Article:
CenturyLink Faces Securities-Fraud Suit Tied to Scam Claims
CenturyLink Inc.—trying to seal a $34 billion deal to buy Level 3 Communications Inc., facing a $12 billion consumer fraud case, and fighting a lawsuit by the Minnesota attorney general—got some more bad news last week in the form of a securities-fraud class action.
The telecom firm’s troubles began this summer when an ex-employee sued for wrongful termination. Heidi Heiser, who worked as a customer service and sales agent, claimed she was fired after notifying Chief Executive Officer Glen Post of an alleged sales scheme that left customers on the hook for services they didn’t want. Shares of CenturyLink fell almost 5 percent as news reports of the allegations spread (the company has denied any wrongdoing). First Heiser’s accusations sparked the consumer fraud action.
Now comes the investor litigation.
Bondholder Inter-Marketing Group sued last week over a drop in the value of CenturyLink notes following revelations of the alleged sales scam. The proposed class action, filed in Manhattan federal court, claims the company’s bond prices were “artificially inflated” and that once the former employee’s claims came to light, investors “suffered significant losses.”
The investor alleged that the telecom company failed to “disclose material adverse facts about the company’s business, operations, and compliance policies.” William Federman, a lawyer for Inter-Marketing Group, said “when news of the facts became public, the notes fell approximately 6 percent in one trading day. We intend to pursue the action on behalf of the noteholders to recover their losses.”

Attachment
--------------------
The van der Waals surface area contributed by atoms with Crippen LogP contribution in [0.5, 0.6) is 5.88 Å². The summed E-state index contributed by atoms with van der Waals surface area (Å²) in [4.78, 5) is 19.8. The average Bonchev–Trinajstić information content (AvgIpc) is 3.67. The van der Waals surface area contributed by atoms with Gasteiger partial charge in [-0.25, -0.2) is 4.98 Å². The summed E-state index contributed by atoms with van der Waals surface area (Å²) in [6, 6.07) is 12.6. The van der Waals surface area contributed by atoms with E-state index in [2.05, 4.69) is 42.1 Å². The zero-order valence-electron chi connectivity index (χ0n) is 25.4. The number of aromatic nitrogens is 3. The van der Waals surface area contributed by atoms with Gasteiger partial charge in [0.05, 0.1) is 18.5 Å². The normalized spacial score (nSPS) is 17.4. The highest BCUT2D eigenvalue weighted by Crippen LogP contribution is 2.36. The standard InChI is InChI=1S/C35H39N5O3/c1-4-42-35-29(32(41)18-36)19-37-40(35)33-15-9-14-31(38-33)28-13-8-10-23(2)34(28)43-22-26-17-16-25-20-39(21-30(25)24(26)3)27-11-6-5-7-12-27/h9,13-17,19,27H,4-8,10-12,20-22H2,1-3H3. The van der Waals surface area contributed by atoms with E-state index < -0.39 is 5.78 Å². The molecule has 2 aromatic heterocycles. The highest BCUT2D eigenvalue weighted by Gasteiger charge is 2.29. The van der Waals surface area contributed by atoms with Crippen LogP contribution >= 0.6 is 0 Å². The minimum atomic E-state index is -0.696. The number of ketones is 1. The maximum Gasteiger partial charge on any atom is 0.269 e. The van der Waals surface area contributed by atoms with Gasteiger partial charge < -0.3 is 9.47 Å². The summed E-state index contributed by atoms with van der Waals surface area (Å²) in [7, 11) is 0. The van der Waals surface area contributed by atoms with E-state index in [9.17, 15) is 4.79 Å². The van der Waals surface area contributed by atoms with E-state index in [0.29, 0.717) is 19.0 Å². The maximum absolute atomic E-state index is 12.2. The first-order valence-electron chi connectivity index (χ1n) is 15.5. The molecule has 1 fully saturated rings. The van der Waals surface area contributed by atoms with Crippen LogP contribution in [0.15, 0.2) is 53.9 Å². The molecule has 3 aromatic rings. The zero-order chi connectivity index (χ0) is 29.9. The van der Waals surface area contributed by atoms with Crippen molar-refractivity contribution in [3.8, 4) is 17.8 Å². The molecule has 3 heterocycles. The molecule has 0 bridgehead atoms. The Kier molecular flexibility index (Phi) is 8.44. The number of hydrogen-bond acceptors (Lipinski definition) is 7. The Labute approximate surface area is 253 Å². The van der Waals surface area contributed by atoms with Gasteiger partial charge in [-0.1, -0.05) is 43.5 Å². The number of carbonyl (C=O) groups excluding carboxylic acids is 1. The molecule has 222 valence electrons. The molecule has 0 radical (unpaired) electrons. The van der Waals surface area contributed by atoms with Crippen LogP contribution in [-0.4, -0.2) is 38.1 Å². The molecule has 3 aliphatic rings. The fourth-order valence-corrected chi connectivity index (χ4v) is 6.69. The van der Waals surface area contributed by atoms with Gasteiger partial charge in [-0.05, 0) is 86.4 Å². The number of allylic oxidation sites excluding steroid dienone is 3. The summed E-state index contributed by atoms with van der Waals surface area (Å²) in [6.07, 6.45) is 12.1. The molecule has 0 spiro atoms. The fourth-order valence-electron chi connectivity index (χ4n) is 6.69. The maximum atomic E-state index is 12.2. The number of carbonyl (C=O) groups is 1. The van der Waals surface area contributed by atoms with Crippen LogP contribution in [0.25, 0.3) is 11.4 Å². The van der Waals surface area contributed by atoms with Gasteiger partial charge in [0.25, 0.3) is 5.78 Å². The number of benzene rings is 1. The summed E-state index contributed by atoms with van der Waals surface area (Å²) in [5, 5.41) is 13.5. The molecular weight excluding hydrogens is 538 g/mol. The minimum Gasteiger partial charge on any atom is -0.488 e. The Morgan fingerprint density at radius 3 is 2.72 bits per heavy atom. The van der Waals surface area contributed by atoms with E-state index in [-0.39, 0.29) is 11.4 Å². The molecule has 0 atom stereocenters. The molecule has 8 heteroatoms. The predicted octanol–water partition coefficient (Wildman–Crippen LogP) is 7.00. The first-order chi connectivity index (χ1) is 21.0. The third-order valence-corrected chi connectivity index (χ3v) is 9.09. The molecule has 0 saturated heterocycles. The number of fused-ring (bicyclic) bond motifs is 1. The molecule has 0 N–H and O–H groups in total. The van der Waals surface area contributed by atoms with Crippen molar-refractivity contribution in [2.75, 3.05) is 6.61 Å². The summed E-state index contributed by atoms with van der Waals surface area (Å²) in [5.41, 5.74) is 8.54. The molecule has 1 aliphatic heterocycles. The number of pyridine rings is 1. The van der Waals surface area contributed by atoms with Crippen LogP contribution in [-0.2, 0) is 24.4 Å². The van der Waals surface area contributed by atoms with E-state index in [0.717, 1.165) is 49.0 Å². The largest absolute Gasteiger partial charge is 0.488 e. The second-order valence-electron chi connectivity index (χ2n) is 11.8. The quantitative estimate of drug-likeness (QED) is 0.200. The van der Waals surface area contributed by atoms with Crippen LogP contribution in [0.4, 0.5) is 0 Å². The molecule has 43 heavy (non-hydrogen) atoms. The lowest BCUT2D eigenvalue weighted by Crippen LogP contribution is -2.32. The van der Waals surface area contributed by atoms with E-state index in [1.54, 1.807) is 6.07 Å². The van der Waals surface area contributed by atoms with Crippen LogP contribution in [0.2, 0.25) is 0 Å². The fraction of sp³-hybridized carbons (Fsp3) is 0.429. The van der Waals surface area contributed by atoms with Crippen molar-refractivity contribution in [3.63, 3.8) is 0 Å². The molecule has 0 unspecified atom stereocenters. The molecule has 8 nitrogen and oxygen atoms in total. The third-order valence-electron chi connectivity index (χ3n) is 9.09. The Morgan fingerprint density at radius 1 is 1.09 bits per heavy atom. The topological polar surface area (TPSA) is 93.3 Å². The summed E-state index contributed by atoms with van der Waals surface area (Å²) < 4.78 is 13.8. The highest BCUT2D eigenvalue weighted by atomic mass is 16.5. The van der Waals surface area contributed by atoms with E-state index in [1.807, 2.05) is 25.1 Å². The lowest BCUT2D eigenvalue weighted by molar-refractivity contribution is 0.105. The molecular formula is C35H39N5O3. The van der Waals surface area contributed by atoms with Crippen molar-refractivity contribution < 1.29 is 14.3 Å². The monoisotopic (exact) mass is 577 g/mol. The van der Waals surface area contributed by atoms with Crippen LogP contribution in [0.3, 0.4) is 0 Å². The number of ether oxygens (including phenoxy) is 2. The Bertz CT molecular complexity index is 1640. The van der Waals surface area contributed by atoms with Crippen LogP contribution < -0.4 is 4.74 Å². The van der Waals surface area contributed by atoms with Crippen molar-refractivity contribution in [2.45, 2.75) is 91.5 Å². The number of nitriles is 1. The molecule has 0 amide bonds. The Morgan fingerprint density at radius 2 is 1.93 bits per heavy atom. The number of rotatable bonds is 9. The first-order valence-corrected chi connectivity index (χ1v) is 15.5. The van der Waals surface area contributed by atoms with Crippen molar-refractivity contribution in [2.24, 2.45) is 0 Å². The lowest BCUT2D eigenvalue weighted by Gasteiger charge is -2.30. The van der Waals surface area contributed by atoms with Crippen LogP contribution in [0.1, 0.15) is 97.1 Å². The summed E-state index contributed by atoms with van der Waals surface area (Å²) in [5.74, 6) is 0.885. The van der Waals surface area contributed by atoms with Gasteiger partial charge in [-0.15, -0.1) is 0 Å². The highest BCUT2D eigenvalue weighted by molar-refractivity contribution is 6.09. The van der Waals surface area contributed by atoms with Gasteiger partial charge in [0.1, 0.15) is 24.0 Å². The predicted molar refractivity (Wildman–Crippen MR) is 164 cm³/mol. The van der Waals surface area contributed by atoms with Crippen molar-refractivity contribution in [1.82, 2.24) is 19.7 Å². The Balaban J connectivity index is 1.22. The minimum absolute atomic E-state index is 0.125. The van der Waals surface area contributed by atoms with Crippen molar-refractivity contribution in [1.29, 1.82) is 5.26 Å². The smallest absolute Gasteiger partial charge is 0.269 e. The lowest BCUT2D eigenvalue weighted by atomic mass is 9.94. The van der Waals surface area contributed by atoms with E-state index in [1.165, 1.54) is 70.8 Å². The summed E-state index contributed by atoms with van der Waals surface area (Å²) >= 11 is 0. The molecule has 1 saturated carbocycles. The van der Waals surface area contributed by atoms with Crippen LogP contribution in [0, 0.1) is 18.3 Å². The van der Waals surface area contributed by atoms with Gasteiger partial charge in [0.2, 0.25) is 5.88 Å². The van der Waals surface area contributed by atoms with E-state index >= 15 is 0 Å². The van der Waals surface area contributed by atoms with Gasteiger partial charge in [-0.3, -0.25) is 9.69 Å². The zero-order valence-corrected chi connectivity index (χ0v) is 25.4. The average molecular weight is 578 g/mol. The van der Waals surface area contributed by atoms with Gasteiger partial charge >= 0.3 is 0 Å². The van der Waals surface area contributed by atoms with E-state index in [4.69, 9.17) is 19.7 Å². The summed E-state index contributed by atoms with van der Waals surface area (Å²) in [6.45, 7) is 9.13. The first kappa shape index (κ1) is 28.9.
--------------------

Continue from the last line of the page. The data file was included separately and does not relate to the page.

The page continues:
The complaint comes as the Monroe, La., company is in the final stages of gaining approval for its tie-up with Level 3. The union would put CenturyLink up against such powerhouses as AT&T Inc. in bidding to provide communications services to businesses. The deal received approval from the Justice Department on Oct. 2 under conditions that included the sale of certain fiber-optic network assets in at least three states where it would have dominated. Post, the CEO, has urged the Federal Communications Commission to sign off, saying further delays would be costly.
Whether the new layer of litigation over the fraud allegations and their fallout will affect the government’s decision is unclear.
In her lawsuit, filed before Heiser’s claims were made public, Minnesota Attorney General Lori Swanson accused CenturyLink of consumer fraud and deceptive trade practices. “CenturyLink has regularly misquoted the price of its internet and television services to Minnesota consumers,” according to her complaint. “Shopping for internet and cable TV service isn’t easy if companies don't give straight answers about the prices they will charge,” Swanson said in a statement.
Mark Molzen, a spokesman for CenturyLink, said the company hired a law firm to conduct an independent review of the allegations. “If we find we have made mistakes that we haven’t addressed, we will fairly address them,” he said.
“However speculative or unfounded we think these claims may be,” Molzen said, “we are treating them very seriously.”